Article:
Rare Vascular Disease Raises Stroke Risk for Young Women

Nation recognizes Fibromuscular Dysplasia

Released: 10-Mar-2014 7:00 AM EDT
Source Newsroom: University of Michigan Health System
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Newswise — ANN ARBOR, Mich. – After her diagnosis with fibromuscular dysplasia, Pam Mace, of Grosse Ille, says she felt lonely and frustrated managing a disease with no cure and that few doctors knew anything about.

Patients with FMD often have malformed arteries that appear on imaging like a ‘string of beads,’ putting them at risk for artery blockages, hypertension, stroke and aneurysm.

Through her advocacy, the nation recognizes Fibromuscular Dysplasia Awareness Day, to encourage awareness and research of the underdiagnosed disease that primarily affects women in their 30s and 40s.

“The cause for FMD is not well understood, but there appears to be a familial genetic component,” says Santhi Ganesh, M.D., a specialist in cardiology and genetics at the University of Michigan. “However, even with similar genetics, a relative may have different artery involvement, different disease severity, or not develop FMD at all.”

Ganesh investigates the causes and attributes of FMD which leads to abnormal cell development in the arterial wall. She leads a specialty clinic for FMD, providing direct patient care and the opportunity to bridge clinical care and research.

A team of scientists at the University of Michigan Health System is zeroing in on the vascular disease to understand the molecular and genetic basis of FMD and what factors trigger its onset.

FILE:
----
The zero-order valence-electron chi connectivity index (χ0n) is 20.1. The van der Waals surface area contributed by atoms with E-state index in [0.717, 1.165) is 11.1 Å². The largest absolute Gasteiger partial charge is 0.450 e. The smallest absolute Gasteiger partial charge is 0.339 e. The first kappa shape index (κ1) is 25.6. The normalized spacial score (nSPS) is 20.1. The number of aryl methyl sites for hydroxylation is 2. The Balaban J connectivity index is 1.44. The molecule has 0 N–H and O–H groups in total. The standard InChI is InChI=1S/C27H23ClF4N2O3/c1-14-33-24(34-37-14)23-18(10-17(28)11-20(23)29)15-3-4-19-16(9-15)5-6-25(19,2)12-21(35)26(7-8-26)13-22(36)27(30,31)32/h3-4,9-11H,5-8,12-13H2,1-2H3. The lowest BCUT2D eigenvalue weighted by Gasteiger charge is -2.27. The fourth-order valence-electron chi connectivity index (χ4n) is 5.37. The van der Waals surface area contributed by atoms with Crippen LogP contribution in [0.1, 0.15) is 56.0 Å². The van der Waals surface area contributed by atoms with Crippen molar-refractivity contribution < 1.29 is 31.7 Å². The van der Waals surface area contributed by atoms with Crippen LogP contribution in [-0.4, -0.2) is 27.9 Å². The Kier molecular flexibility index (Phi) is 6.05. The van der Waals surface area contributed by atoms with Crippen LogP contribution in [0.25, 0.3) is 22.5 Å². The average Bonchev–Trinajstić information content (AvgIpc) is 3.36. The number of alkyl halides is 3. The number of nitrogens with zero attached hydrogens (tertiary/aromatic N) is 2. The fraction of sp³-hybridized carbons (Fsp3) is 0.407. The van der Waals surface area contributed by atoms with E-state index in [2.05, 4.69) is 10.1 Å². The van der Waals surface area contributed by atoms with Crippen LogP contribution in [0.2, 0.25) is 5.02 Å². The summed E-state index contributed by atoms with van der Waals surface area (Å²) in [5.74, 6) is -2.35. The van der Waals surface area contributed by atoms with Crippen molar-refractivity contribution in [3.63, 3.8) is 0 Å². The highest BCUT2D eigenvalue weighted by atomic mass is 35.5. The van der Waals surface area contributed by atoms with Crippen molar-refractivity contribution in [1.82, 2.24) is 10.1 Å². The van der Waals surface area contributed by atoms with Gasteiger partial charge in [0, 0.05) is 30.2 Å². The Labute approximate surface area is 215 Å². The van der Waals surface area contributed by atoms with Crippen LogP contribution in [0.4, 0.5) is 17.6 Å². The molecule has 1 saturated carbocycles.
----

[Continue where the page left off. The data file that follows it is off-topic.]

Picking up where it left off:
It appears that the cellular response to injury may be a key factor that causes the disease to manifest in certain patients.

“Further investigation into the triggering mechanism may lead to therapies that could dramatically change the outlook for FMD patients,” says Ganesh, who serves on the medical advisory board of Fibromuscular Dysplasia Society of America (FMDSA).

The U-M’s Michigan Cardiovascular Outcomes Research and Reporting Program supports an international FMD clinical registry which has collected clinical, imaging and genetics data from nearly 1,000 FMD patients.

Some researchers now believe FMD is an underdiagnosed disease with data suggesting 4 percent to 5 percent of the population affected.

For Mace, a registered nurse, it was a year after she suffered a transient ischemic stroke, or mini stroke, at age 37, and developed two aneurysms, that she would be diagnosed with FMD. It is very common to have a five-year delay from the beginning of symptoms to diagnosis.

She now serves as executive director of FMDSA and has shared her story with national stroke groups and at international research meetings.

“With each door that opened, I found a new opportunity to focus attention on FMD as a public health issue,” she says.

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